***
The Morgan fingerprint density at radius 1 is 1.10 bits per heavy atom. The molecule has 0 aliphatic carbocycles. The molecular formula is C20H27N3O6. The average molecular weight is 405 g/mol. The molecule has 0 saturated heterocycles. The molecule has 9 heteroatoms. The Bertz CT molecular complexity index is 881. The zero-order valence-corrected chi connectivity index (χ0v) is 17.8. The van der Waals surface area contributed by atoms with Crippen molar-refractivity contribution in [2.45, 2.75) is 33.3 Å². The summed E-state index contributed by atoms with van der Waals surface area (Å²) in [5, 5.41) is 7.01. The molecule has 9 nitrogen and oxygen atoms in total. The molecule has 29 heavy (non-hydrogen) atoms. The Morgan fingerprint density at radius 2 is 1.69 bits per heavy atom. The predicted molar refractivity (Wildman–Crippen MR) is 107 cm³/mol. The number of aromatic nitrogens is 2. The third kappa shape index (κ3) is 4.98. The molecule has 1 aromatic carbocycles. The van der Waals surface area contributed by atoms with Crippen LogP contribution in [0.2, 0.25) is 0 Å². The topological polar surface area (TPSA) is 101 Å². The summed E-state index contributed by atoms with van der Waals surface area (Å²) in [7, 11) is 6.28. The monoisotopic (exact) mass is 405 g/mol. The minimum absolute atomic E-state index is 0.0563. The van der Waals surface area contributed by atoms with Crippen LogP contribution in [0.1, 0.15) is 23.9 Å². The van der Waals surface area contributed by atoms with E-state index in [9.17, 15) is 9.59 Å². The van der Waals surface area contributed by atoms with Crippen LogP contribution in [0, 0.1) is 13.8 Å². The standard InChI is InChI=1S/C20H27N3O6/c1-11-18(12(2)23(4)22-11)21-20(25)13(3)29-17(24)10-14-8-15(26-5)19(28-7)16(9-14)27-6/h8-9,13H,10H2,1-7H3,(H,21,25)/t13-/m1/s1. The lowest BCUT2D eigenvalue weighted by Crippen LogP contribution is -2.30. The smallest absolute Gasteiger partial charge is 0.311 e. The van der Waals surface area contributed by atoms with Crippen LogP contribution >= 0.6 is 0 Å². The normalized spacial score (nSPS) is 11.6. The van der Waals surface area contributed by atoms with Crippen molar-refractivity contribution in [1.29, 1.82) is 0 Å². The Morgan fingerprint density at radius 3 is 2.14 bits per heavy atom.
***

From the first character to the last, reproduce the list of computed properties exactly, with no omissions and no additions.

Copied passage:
The Morgan fingerprint density at radius 1 is 1.10 bits per heavy atom. The molecule has 0 aliphatic carbocycles. The molecular formula is C20H27N3O6. The average molecular weight is 405 g/mol. The molecule has 0 saturated heterocycles. The molecule has 9 heteroatoms. The Bertz CT molecular complexity index is 881. The zero-order valence-corrected chi connectivity index (χ0v) is 17.8. The van der Waals surface area contributed by atoms with Crippen molar-refractivity contribution in [2.45, 2.75) is 33.3 Å². The summed E-state index contributed by atoms with van der Waals surface area (Å²) in [5, 5.41) is 7.01. The molecule has 9 nitrogen and oxygen atoms in total. The molecule has 29 heavy (non-hydrogen) atoms. The Morgan fingerprint density at radius 2 is 1.69 bits per heavy atom. The predicted molar refractivity (Wildman–Crippen MR) is 107 cm³/mol. The number of aromatic nitrogens is 2. The third kappa shape index (κ3) is 4.98. The molecule has 1 aromatic carbocycles. The van der Waals surface area contributed by atoms with Crippen LogP contribution in [0.2, 0.25) is 0 Å². The topological polar surface area (TPSA) is 101 Å². The summed E-state index contributed by atoms with van der Waals surface area (Å²) in [7, 11) is 6.28. The monoisotopic (exact) mass is 405 g/mol. The minimum absolute atomic E-state index is 0.0563. The van der Waals surface area contributed by atoms with Crippen LogP contribution in [0.1, 0.15) is 23.9 Å². The van der Waals surface area contributed by atoms with E-state index in [9.17, 15) is 9.59 Å². The van der Waals surface area contributed by atoms with Crippen LogP contribution in [0, 0.1) is 13.8 Å². The standard InChI is InChI=1S/C20H27N3O6/c1-11-18(12(2)23(4)22-11)21-20(25)13(3)29-17(24)10-14-8-15(26-5)19(28-7)16(9-14)27-6/h8-9,13H,10H2,1-7H3,(H,21,25)/t13-/m1/s1. The lowest BCUT2D eigenvalue weighted by Crippen LogP contribution is -2.30. The smallest absolute Gasteiger partial charge is 0.311 e. The van der Waals surface area contributed by atoms with Crippen LogP contribution >= 0.6 is 0 Å². The normalized spacial score (nSPS) is 11.6. The van der Waals surface area contributed by atoms with Crippen molar-refractivity contribution in [1.29, 1.82) is 0 Å². The Morgan fingerprint density at radius 3 is 2.14 bits per heavy atom.